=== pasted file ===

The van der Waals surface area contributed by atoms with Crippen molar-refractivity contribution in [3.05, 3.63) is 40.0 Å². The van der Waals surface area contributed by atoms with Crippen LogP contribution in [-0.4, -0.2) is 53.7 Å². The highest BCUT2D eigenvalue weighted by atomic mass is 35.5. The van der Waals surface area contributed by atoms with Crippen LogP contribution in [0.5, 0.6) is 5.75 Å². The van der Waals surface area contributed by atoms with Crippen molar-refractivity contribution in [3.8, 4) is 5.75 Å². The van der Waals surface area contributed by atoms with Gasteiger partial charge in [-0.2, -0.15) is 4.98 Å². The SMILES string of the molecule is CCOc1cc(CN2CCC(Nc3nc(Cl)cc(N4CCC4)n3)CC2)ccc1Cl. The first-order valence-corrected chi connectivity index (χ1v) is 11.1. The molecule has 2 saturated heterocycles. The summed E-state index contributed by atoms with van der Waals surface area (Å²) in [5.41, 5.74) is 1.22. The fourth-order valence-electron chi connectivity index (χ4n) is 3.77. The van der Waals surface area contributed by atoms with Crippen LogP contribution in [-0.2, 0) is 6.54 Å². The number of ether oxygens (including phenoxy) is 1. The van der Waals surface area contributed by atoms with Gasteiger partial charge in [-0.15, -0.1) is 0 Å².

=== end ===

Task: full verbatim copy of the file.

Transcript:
The van der Waals surface area contributed by atoms with Crippen molar-refractivity contribution in [3.05, 3.63) is 40.0 Å². The van der Waals surface area contributed by atoms with Crippen LogP contribution in [-0.4, -0.2) is 53.7 Å². The highest BCUT2D eigenvalue weighted by atomic mass is 35.5. The van der Waals surface area contributed by atoms with Crippen LogP contribution in [0.5, 0.6) is 5.75 Å². The van der Waals surface area contributed by atoms with Crippen molar-refractivity contribution in [3.8, 4) is 5.75 Å². The van der Waals surface area contributed by atoms with Gasteiger partial charge in [-0.2, -0.15) is 4.98 Å². The SMILES string of the molecule is CCOc1cc(CN2CCC(Nc3nc(Cl)cc(N4CCC4)n3)CC2)ccc1Cl. The first-order valence-corrected chi connectivity index (χ1v) is 11.1. The molecule has 2 saturated heterocycles. The summed E-state index contributed by atoms with van der Waals surface area (Å²) in [5.41, 5.74) is 1.22. The fourth-order valence-electron chi connectivity index (χ4n) is 3.77. The van der Waals surface area contributed by atoms with Crippen LogP contribution in [-0.2, 0) is 6.54 Å². The number of ether oxygens (including phenoxy) is 1. The van der Waals surface area contributed by atoms with Gasteiger partial charge in [-0.15, -0.1) is 0 Å².